Politics

‘New political movement seeks alternative ideology to Ghana’s politics’

A new political movement, the People’s Democratic Movement,(PDM) with an alternative ideology to end the political duopoly in Ghana  yesterday, held a meeting in Accra to look at the way forward for the country’s political development.

The PDM said there was the need for political movements to seek pragmatic measures to manage the country’s affairs and resources.

In an interview with the Ghanaian Times, acting chairman of PDM, Dr Kojo Opoku Aidoo said the movement would gain state power through the electoral process after becoming a political party.

 He indicated that the movement would salvage Ghanaians by transforming its ideologies into practice, to impact positively on the living standards of the people.

“The country after the over throw of the late Dr Kwame Nkrumah, Ghana’s first President has experienced  little or no development from the two leading parties, the New Patriotic Party (NPP) and the National Democratic Congress (NDC), which have dominated the nation’s political space since the inception of democracy in 1992.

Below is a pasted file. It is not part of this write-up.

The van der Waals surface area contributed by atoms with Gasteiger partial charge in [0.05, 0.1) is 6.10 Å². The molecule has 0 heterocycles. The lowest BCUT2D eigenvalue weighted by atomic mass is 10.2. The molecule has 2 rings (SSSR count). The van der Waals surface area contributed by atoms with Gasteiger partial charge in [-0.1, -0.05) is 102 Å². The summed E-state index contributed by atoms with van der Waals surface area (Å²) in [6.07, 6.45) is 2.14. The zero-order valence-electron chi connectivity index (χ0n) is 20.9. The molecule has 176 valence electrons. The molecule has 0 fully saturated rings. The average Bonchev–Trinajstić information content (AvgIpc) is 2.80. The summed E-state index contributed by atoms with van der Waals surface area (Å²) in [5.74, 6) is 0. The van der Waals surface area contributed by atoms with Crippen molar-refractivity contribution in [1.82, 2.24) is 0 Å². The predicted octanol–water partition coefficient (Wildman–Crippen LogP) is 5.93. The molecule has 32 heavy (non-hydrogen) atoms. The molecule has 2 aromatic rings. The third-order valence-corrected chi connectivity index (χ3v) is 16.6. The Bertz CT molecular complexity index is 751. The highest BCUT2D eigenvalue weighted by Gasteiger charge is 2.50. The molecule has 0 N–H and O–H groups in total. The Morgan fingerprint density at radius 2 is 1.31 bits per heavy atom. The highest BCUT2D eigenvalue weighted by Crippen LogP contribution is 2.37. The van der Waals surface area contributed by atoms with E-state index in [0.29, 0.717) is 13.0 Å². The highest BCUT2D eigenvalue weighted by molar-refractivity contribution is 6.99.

“Though Ghana Is endowed with enormous  human and natural resources, endowed with natural resources including gold, diamond, bauxite, timber, cocoa, arable lands, fresh rivers as well as oil and gas, the majority of people continue to wallow in abject poverty.

“Records show that at the time of independence in 1957, only about six million people were living in Ghana. Today, 62 years later, the country’s population is estimated to be more than 28 million and there are some factors that ought to be taken into account when analyzing the socio-economic and political progress of the nation,” Mr Aidoo noted.

He challenged the citizenry, who are patriotic had to boldly speak out and put the government on its toes to address the ailing economy and on the implementation of Ghana Partnership School project, cautioned the government against its implementation saying “privatisation, commercialisation and commoditisation  of public education are not the answers to provision of quality public education.

BY BENEDICTA GYIMAAH FOLLEY

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